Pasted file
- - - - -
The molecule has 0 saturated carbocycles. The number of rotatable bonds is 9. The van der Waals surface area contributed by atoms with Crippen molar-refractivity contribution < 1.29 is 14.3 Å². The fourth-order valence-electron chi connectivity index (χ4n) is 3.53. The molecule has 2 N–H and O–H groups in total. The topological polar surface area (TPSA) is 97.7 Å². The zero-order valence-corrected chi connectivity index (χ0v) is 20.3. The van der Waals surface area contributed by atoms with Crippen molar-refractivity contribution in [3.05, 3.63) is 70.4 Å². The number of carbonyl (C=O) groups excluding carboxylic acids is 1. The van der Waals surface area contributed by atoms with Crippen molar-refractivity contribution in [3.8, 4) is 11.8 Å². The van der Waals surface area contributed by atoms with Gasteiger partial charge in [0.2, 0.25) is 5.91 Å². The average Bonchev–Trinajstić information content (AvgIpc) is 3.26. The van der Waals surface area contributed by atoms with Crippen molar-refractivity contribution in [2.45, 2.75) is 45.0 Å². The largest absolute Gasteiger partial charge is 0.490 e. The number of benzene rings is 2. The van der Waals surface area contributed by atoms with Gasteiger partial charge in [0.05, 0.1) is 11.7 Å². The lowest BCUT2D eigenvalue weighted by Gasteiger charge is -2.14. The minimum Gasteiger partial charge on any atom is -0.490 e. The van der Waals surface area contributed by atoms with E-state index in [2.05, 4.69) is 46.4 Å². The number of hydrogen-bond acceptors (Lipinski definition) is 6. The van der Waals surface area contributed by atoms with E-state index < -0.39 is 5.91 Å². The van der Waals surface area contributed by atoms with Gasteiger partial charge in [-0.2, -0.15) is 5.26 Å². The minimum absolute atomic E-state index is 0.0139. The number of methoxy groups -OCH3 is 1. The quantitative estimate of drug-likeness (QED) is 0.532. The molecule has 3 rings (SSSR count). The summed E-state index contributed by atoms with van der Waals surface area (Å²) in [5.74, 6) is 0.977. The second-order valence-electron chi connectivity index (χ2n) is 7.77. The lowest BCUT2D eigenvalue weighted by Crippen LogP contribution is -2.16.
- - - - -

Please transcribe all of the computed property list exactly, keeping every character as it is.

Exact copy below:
The molecule has 0 saturated carbocycles. The number of rotatable bonds is 9. The van der Waals surface area contributed by atoms with Crippen molar-refractivity contribution < 1.29 is 14.3 Å². The fourth-order valence-electron chi connectivity index (χ4n) is 3.53. The molecule has 2 N–H and O–H groups in total. The topological polar surface area (TPSA) is 97.7 Å². The zero-order valence-corrected chi connectivity index (χ0v) is 20.3. The van der Waals surface area contributed by atoms with Crippen molar-refractivity contribution in [3.05, 3.63) is 70.4 Å². The number of carbonyl (C=O) groups excluding carboxylic acids is 1. The van der Waals surface area contributed by atoms with Crippen molar-refractivity contribution in [3.8, 4) is 11.8 Å². The van der Waals surface area contributed by atoms with Gasteiger partial charge in [0.2, 0.25) is 5.91 Å². The average Bonchev–Trinajstić information content (AvgIpc) is 3.26. The van der Waals surface area contributed by atoms with Crippen molar-refractivity contribution in [2.45, 2.75) is 45.0 Å². The largest absolute Gasteiger partial charge is 0.490 e. The number of benzene rings is 2. The van der Waals surface area contributed by atoms with Gasteiger partial charge in [0.05, 0.1) is 11.7 Å². The lowest BCUT2D eigenvalue weighted by Gasteiger charge is -2.14. The minimum Gasteiger partial charge on any atom is -0.490 e. The van der Waals surface area contributed by atoms with E-state index in [2.05, 4.69) is 46.4 Å². The number of hydrogen-bond acceptors (Lipinski definition) is 6. The van der Waals surface area contributed by atoms with E-state index < -0.39 is 5.91 Å². The van der Waals surface area contributed by atoms with Gasteiger partial charge in [-0.2, -0.15) is 5.26 Å². The minimum absolute atomic E-state index is 0.0139. The number of methoxy groups -OCH3 is 1. The quantitative estimate of drug-likeness (QED) is 0.532. The molecule has 3 rings (SSSR count). The summed E-state index contributed by atoms with van der Waals surface area (Å²) in [5.74, 6) is 0.977. The second-order valence-electron chi connectivity index (χ2n) is 7.77. The lowest BCUT2D eigenvalue weighted by Crippen LogP contribution is -2.16.